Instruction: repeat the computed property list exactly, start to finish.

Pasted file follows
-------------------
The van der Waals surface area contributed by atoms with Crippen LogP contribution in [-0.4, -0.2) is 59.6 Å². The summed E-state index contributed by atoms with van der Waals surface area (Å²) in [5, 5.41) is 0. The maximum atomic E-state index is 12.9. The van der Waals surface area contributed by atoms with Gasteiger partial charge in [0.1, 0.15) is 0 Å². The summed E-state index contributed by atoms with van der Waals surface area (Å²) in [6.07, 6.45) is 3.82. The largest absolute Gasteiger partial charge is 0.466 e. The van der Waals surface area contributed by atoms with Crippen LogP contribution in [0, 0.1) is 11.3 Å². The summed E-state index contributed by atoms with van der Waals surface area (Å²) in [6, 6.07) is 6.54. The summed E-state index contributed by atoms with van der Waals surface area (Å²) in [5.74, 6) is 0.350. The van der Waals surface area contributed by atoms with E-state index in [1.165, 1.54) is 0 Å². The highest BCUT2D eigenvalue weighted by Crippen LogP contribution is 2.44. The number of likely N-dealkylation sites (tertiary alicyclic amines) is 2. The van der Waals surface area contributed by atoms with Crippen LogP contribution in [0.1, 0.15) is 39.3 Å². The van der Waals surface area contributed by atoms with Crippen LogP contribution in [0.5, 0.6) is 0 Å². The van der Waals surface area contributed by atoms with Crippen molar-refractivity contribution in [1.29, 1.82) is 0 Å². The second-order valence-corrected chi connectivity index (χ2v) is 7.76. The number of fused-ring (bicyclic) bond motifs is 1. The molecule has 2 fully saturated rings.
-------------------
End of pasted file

The van der Waals surface area contributed by atoms with Crippen LogP contribution in [-0.4, -0.2) is 59.6 Å². The summed E-state index contributed by atoms with van der Waals surface area (Å²) in [5, 5.41) is 0. The maximum atomic E-state index is 12.9. The van der Waals surface area contributed by atoms with Gasteiger partial charge in [0.1, 0.15) is 0 Å². The summed E-state index contributed by atoms with van der Waals surface area (Å²) in [6.07, 6.45) is 3.82. The largest absolute Gasteiger partial charge is 0.466 e. The van der Waals surface area contributed by atoms with Crippen LogP contribution in [0, 0.1) is 11.3 Å². The summed E-state index contributed by atoms with van der Waals surface area (Å²) in [6, 6.07) is 6.54. The summed E-state index contributed by atoms with van der Waals surface area (Å²) in [5.74, 6) is 0.350. The van der Waals surface area contributed by atoms with E-state index in [1.165, 1.54) is 0 Å². The highest BCUT2D eigenvalue weighted by Crippen LogP contribution is 2.44. The number of likely N-dealkylation sites (tertiary alicyclic amines) is 2. The van der Waals surface area contributed by atoms with Crippen LogP contribution in [0.1, 0.15) is 39.3 Å². The van der Waals surface area contributed by atoms with Crippen LogP contribution in [0.5, 0.6) is 0 Å². The van der Waals surface area contributed by atoms with Crippen molar-refractivity contribution in [1.29, 1.82) is 0 Å². The second-order valence-corrected chi connectivity index (χ2v) is 7.76. The number of fused-ring (bicyclic) bond motifs is 1. The molecule has 2 fully saturated rings.